However, major needs and desires, whether for support, connection, or other expressions of love and validation, only remain dormant. They are key desires that move all of us throughout our lives; and they seek satisfaction.
Anger that results from core desires seeks expression or becomes ongoing resentment or hostility.
Specific Forms of Passive Aggression
Habitually ignoring your desires may lead to the following passive aggressive behavior:
You make statements that can best be described as “half humor and half anger”–often with a denial of the anger. For example: you might say to your wife, “Right! You’re the best cook I know!” accompanied by rolling your eyes. When confronted on your anger, you’re quick to respond with “I was just kidding”.
2) Silent Treatment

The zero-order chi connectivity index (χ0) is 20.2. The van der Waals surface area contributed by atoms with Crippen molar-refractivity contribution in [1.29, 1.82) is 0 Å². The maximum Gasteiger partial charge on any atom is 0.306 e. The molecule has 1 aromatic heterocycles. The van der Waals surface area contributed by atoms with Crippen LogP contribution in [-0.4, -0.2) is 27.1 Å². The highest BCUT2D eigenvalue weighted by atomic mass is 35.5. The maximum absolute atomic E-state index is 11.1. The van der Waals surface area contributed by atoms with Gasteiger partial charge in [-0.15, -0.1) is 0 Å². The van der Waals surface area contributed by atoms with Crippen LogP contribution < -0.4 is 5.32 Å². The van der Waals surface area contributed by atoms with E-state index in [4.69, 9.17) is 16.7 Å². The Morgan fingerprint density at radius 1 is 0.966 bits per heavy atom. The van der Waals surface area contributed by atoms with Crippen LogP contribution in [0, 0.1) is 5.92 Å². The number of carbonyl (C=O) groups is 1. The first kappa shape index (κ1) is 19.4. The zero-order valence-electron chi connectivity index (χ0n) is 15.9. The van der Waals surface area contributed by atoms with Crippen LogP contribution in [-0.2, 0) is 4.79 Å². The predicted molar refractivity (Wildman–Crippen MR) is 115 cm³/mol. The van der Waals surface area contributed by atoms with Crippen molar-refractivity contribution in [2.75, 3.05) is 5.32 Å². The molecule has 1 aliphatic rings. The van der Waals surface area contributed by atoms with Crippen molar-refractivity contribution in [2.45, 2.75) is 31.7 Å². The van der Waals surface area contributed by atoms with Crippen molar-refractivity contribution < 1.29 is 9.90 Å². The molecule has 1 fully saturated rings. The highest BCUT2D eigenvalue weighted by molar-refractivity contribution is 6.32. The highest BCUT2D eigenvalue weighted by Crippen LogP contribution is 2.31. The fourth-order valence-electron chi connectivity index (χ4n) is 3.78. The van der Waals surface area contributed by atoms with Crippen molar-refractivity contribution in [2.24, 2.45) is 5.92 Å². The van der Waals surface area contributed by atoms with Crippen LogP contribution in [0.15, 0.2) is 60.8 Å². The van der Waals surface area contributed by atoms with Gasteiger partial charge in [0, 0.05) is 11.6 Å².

You may refuse to discuss an issue. Your silence may last for minutes, hours, or even years. You simply shut down all communication, without stating how you’re impacted or your desires.You may do this in a personal relationship or in the workplace.
3) Being Critical
Being critical may be a “go-to” response when you harbor anger that’s not clearly recognized or effectively managed.
4) Not Following Through On a Promise
Resentment that your needs are not attended to can undermine your desire to please others.
5) Sabotaging The Plans of Others
You do or say something that undermines the success of someone’s plans. Perhaps you forget to convey an invitation to an invited guest due to anger with the host or guest. Or, you might fail to provide a co-worker with information that is essential for her timely completion of a project.
6) Not Expressing Opinions
You may frequently defer sharing your opinion, whether with friends or your significant other. This tendency leads to feeling invisible, a reaction that only further fuels passive aggressive behavior.
Passive Aggressive Behavior: The Good News
While how we manage anger is a habit, the good news lies in the brain’s neuroplasticity. By cultivating new habits in thinking and feeling, we can increase the strength and number of neuronal connections devoted to that new habit.